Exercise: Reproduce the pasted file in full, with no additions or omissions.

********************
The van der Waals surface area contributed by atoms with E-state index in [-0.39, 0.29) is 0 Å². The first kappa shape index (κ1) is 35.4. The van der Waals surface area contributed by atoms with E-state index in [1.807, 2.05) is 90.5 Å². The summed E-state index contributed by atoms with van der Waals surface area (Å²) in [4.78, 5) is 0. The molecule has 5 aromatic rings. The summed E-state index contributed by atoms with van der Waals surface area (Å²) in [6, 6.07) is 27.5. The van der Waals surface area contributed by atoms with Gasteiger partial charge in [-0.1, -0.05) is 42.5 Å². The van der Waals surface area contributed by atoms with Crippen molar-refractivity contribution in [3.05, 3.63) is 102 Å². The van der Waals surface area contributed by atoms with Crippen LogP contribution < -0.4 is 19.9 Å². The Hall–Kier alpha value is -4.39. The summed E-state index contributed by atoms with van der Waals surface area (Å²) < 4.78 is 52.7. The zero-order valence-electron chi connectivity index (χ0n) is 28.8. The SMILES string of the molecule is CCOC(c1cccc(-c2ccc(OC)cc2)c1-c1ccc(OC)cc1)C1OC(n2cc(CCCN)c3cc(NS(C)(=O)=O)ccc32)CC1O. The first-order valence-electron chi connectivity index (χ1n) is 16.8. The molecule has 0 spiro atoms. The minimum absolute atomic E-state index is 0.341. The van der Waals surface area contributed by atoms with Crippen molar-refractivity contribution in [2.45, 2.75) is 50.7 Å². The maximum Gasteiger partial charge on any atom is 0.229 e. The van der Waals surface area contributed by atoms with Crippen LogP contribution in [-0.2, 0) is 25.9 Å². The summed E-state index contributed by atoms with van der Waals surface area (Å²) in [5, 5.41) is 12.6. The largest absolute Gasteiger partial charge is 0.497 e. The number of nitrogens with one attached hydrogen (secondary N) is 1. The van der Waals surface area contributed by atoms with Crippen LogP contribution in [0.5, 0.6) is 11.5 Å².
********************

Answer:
The van der Waals surface area contributed by atoms with E-state index in [-0.39, 0.29) is 0 Å². The first kappa shape index (κ1) is 35.4. The van der Waals surface area contributed by atoms with E-state index in [1.807, 2.05) is 90.5 Å². The summed E-state index contributed by atoms with van der Waals surface area (Å²) in [4.78, 5) is 0. The molecule has 5 aromatic rings. The summed E-state index contributed by atoms with van der Waals surface area (Å²) in [6, 6.07) is 27.5. The van der Waals surface area contributed by atoms with Gasteiger partial charge in [-0.1, -0.05) is 42.5 Å². The van der Waals surface area contributed by atoms with Crippen molar-refractivity contribution in [3.05, 3.63) is 102 Å². The van der Waals surface area contributed by atoms with Crippen LogP contribution < -0.4 is 19.9 Å². The Hall–Kier alpha value is -4.39. The summed E-state index contributed by atoms with van der Waals surface area (Å²) < 4.78 is 52.7. The zero-order valence-electron chi connectivity index (χ0n) is 28.8. The SMILES string of the molecule is CCOC(c1cccc(-c2ccc(OC)cc2)c1-c1ccc(OC)cc1)C1OC(n2cc(CCCN)c3cc(NS(C)(=O)=O)ccc32)CC1O. The first-order valence-electron chi connectivity index (χ1n) is 16.8. The molecule has 0 spiro atoms. The minimum absolute atomic E-state index is 0.341. The van der Waals surface area contributed by atoms with Crippen molar-refractivity contribution in [2.45, 2.75) is 50.7 Å². The maximum Gasteiger partial charge on any atom is 0.229 e. The van der Waals surface area contributed by atoms with Crippen LogP contribution in [-0.2, 0) is 25.9 Å². The summed E-state index contributed by atoms with van der Waals surface area (Å²) in [5, 5.41) is 12.6. The largest absolute Gasteiger partial charge is 0.497 e. The number of nitrogens with one attached hydrogen (secondary N) is 1. The van der Waals surface area contributed by atoms with Crippen LogP contribution in [0.5, 0.6) is 11.5 Å².